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Sense of Place, Sense of Self

When Ward's employer sent us to the South of France, I enjoyed getting to know the place as no tourist could have: learning plants of another climate, discovering a different attitude toward landscaping, and every day gazing around me at most strikingly beautiful place I'd ever lived.

But I also enjoyed our annual trip back to the U.S. for "home leave." Keeping us temporary relocatees in touch with home, the company had found, was good for our morale.

We had left in August; it was May when I arrived back the first time. I looked at the color of the spring woods, the shape of the tall New England trees. I felt the thick mulch of leaves and needles springing underfoot; I smell led the hemlocks—and my body reacted with a sigh, a feeling of being cradled in familiarity, of being in my place.

My awareness of my own self was different, in different surroundings: to be "back home" felt like returning to myself. "Ah, yes," said a part of my mind, "this is reality, this is the real me." Suddenly it seemed like I had been cramped for room by the short ceiling of the trees on the Côte d'Azur. Now I could breathe freely again, stretch out ... have elbow room. Under the taller trees, I felt taller....

But in the next few weeks, even as I enjoyed being back, I started to miss our new home midway between the Mediterranean and the Alps: the flowerbeds in every corner of the towns; the steep, terraced hills overlooking the sea, with their ancient, gnarled olive trees still producing. And when I returned, I felt that deep recognition again, this time to see the scarlet wild poppies in bloom—along the roadside, in hedgerows, along the terraces of the hillsides, even whole fields of them in unmown meadows. Coming back to the poppies, made me feel—again—"home."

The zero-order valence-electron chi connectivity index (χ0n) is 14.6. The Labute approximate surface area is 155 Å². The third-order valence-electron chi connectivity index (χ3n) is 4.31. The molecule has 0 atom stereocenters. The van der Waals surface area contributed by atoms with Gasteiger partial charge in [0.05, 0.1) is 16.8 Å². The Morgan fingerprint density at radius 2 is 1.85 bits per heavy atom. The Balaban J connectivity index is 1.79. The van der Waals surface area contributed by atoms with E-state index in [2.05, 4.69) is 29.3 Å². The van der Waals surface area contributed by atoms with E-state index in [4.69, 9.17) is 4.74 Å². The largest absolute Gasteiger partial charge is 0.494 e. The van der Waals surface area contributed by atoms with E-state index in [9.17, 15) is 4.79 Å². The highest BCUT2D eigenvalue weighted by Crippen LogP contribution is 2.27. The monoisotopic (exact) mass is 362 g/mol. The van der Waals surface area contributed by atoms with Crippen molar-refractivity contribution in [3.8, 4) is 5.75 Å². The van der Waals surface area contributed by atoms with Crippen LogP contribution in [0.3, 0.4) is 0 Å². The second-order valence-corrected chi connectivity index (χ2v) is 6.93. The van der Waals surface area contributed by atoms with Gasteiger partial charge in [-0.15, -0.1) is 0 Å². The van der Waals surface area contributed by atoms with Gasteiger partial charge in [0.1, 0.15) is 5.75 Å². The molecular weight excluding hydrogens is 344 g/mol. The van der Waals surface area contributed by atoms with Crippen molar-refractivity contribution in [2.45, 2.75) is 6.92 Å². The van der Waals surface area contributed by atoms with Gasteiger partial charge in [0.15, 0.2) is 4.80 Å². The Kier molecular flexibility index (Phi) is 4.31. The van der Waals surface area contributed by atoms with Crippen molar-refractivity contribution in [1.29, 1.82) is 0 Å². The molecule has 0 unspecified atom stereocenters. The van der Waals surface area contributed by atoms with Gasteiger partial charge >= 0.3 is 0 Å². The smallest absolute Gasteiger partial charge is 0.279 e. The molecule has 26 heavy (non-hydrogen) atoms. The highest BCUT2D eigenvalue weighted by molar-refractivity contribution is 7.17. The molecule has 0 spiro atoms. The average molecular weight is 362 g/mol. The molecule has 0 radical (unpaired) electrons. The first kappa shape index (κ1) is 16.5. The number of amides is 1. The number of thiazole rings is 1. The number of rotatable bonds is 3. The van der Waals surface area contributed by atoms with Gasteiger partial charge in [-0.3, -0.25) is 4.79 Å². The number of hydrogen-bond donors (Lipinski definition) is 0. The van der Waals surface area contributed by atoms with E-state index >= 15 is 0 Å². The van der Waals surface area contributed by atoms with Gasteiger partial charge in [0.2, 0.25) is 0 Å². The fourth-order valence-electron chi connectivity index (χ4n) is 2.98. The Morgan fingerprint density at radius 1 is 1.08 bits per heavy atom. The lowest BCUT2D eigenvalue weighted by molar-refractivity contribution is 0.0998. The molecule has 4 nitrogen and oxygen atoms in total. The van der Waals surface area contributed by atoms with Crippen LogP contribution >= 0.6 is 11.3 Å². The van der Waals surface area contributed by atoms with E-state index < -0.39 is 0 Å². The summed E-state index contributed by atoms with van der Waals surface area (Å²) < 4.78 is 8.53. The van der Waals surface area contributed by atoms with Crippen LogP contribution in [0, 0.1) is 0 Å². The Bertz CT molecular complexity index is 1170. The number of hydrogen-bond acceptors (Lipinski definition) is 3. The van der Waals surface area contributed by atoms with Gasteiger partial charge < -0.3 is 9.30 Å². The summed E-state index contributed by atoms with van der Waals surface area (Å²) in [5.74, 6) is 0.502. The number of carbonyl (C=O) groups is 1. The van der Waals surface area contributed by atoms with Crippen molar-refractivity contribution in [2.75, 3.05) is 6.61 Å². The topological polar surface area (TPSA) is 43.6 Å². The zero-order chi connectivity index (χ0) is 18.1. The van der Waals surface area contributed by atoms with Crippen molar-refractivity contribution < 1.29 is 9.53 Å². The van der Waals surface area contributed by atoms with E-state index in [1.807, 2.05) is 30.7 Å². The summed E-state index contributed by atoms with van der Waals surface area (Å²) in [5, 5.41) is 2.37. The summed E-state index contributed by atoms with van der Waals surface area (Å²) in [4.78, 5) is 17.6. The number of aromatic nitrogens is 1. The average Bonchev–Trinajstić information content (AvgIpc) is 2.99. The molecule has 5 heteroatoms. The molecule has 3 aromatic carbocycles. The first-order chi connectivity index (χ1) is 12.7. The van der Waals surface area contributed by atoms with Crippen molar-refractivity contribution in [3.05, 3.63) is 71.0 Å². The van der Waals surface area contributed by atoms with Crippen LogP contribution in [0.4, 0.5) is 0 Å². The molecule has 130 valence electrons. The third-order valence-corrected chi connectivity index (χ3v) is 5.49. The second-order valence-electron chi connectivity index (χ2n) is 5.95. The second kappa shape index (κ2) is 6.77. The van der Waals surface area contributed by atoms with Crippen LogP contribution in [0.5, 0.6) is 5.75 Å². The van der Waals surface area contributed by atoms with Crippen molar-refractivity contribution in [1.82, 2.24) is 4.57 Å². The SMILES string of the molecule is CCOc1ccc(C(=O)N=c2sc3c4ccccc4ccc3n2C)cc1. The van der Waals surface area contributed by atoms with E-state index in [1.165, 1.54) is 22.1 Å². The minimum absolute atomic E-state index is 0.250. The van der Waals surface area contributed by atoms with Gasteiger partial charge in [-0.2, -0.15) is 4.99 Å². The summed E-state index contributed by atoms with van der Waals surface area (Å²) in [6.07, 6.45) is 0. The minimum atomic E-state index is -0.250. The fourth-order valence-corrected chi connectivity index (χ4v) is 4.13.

My mind was torn. I felt disoriented, with a very physical sensation that my sense of identity, my sense of rootedness and relation to the earth, was flipflopping back and forth between the two very separate geographic positions.

Finally the discomfort forced me to take a mental step back, or up, somehow—so that I could relocate "me" in a sense of place that encompassed the two "homes." New England and les Alpes Maritimes became two parts of a much larger neighborhood.

© Copyright 2004 Catherine Holmes Clark

Published in the six Nashoba Publications papers on Friday, 9 January 2004

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  • A photo of two of the old towns near our house in France: Chateauneuf, and a little bit of Opio in the foreground.